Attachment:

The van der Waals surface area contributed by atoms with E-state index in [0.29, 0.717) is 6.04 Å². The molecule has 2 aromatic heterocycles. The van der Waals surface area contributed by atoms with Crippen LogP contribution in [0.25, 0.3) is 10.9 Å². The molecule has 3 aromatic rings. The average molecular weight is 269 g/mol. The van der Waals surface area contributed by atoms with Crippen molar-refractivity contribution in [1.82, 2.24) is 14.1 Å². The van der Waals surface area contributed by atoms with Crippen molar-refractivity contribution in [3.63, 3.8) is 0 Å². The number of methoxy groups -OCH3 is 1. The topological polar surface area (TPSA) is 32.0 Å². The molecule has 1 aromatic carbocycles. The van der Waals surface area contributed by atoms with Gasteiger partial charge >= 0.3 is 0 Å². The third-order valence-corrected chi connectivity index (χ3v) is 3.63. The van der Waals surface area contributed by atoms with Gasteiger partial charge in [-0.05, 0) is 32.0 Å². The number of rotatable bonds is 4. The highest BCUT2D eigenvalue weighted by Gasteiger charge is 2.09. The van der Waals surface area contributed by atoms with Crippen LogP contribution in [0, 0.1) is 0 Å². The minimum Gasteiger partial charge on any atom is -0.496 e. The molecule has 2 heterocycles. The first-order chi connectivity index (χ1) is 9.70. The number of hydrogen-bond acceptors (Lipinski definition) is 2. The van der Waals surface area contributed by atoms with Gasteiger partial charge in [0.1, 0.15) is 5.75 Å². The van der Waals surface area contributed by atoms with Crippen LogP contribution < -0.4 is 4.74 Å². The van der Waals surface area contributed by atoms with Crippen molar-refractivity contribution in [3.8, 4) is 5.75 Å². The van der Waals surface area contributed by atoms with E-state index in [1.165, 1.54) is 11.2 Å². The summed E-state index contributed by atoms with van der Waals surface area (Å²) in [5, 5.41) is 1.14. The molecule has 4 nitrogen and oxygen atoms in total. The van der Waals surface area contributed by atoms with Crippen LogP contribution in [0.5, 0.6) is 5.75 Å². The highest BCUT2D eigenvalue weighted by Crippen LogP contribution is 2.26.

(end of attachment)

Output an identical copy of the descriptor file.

The van der Waals surface area contributed by atoms with E-state index in [0.29, 0.717) is 6.04 Å². The molecule has 2 aromatic heterocycles. The van der Waals surface area contributed by atoms with Crippen LogP contribution in [0.25, 0.3) is 10.9 Å². The molecule has 3 aromatic rings. The average molecular weight is 269 g/mol. The van der Waals surface area contributed by atoms with Crippen molar-refractivity contribution in [1.82, 2.24) is 14.1 Å². The van der Waals surface area contributed by atoms with Crippen molar-refractivity contribution in [3.63, 3.8) is 0 Å². The number of methoxy groups -OCH3 is 1. The topological polar surface area (TPSA) is 32.0 Å². The molecule has 1 aromatic carbocycles. The van der Waals surface area contributed by atoms with Gasteiger partial charge >= 0.3 is 0 Å². The third-order valence-corrected chi connectivity index (χ3v) is 3.63. The van der Waals surface area contributed by atoms with Gasteiger partial charge in [-0.05, 0) is 32.0 Å². The number of rotatable bonds is 4. The highest BCUT2D eigenvalue weighted by Gasteiger charge is 2.09. The van der Waals surface area contributed by atoms with Crippen LogP contribution in [0, 0.1) is 0 Å². The minimum Gasteiger partial charge on any atom is -0.496 e. The molecule has 2 heterocycles. The first-order chi connectivity index (χ1) is 9.70. The number of hydrogen-bond acceptors (Lipinski definition) is 2. The van der Waals surface area contributed by atoms with Gasteiger partial charge in [0.1, 0.15) is 5.75 Å². The van der Waals surface area contributed by atoms with Crippen LogP contribution < -0.4 is 4.74 Å². The van der Waals surface area contributed by atoms with Crippen molar-refractivity contribution in [3.8, 4) is 5.75 Å². The van der Waals surface area contributed by atoms with E-state index in [1.165, 1.54) is 11.2 Å². The summed E-state index contributed by atoms with van der Waals surface area (Å²) in [5, 5.41) is 1.14. The molecule has 4 nitrogen and oxygen atoms in total. The van der Waals surface area contributed by atoms with Crippen LogP contribution in [0.5, 0.6) is 5.75 Å². The highest BCUT2D eigenvalue weighted by Crippen LogP contribution is 2.26.